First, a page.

[1] See: http://www.bbc.com/news/uk-england-33324881

[2] See: https://en.wikipedia.org/wiki/LNER_Peppercorn_Class_A1_60163_Tornado

[3] See: http://www.edinburghnews.scotsman.com/news/transport/fire-at-waverley-turns-out-to-be-steam-train-1-3822129

Caput Mundi – Romeing

Although we have visited Rome several times and lived there during 1993-1997 and 2006-2010 we are never bored when we are here as it is the city of exploration and discovery as well as surprise! The advantage of both having time and knowing the city quite well enable us to get lost in it with pleasure.

This visit was no exception and we walked in the general direction of the historical centre, with a quick detour at FAO to address pending minor administrative issues. As usual a number of monuments were being restored and were therefore totally or partially covered and invisible to the normal visitor. Seeing them reminded me of the difficulties the Roman authorities must face in order to preserve the city as well as the costs this incurs!

This time a section of the Colosseum was being repaired but we could still enjoy part of it.

The Colosseum never fails to amaze.

The Colosseum never fails to amaze.

What about a

What about a “selfie” with a “Colosseum background”? Even if it means stopping on the busy road…

As the weather was very pleasant, our walk continued and took us to the great views of the Roman Forum. Although we have entered it before, we realized that in order to appreciate it as a whole, the best place to see it is from above. Not being archeologists, our interest in ruins goes as far as admiring their present beauty while trying to imagine what the place must have looked like a couple of thousand years before (an impossible task unless they are whole!).

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Anyway, in front of our eyes were the Temples of Saturn, Vespasian and Titus, Cesar, Castor and Pollux as well as the Temple of Vesta; the Arch of Septimius Severus and other remarkable surviving ruins of what once was the centre of Roman public life.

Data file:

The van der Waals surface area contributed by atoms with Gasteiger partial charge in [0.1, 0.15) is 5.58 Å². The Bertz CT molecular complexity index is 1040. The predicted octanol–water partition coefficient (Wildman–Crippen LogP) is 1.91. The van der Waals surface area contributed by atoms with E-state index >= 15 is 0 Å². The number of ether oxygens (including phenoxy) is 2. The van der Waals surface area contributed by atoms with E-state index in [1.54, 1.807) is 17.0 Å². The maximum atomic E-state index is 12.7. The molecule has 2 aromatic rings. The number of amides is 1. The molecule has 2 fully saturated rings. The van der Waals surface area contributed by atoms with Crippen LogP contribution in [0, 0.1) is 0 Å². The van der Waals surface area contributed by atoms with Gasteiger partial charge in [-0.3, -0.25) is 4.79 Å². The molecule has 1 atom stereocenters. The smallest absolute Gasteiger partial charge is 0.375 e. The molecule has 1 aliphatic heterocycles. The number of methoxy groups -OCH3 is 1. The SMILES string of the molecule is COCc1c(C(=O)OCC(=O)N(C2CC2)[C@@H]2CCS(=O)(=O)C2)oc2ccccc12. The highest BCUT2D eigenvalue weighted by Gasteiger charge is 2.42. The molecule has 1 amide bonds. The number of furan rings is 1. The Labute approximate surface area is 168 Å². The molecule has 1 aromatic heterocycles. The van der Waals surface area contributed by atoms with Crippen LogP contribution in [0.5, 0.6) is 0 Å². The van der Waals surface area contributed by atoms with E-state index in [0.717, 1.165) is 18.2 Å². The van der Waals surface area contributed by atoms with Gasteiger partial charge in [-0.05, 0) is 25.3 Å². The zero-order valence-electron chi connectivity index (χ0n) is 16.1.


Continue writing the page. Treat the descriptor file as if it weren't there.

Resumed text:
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Our contemplation over, our walk continued downwards until we reached the Trajan forum, built in 106 by, not surprisingly, Trajan! The spoils of the conquest of Dacia, with which the forum was built in 106 must have been lean as it is built in bricks (maybe the marble had run out…). Trajan’s Column is next but it was built later (113), quite new for Roman standards!

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The flag of the Order of Malta adds a touch of colour.

The flag of the Order of Malta adds a touch of colour.

Once we reached the end of our legs’ strength (there was still an infinite Rome waiting!) we decided to return to base for a well earned shower and rest. We chose a short walk down “memory lane” that followed my first-ever walk in Rome: from Via Capo D’Africa, 47[1] to FAO via the church San Gregorio Magno al Celio. Little did we know that a final Roman act waited us!

The FAO Headquarters.

The FAO Headquarters.

The smell of acrid smoke hit us near the church and we saw a small leaf mound on fire, probably the result of the work of a Roma City Council gardener. We did not think much of it and walked past noting a flock of police (women and men) nearby chatting animatedly. Nothing wrong there either. Suddenly though, we heard a siren and, lo and behold, a fire engine came rushing in to control the on-going conflagration!

Italy is the cradle of Opera and clearly Rome’s inhabitants have a flair for drama, even when dealing with really mundane occurences!

[1] The Hotel Penzione Lancelot (now Hotel Lancelot, still under Mrs. Khan’s management) is located there.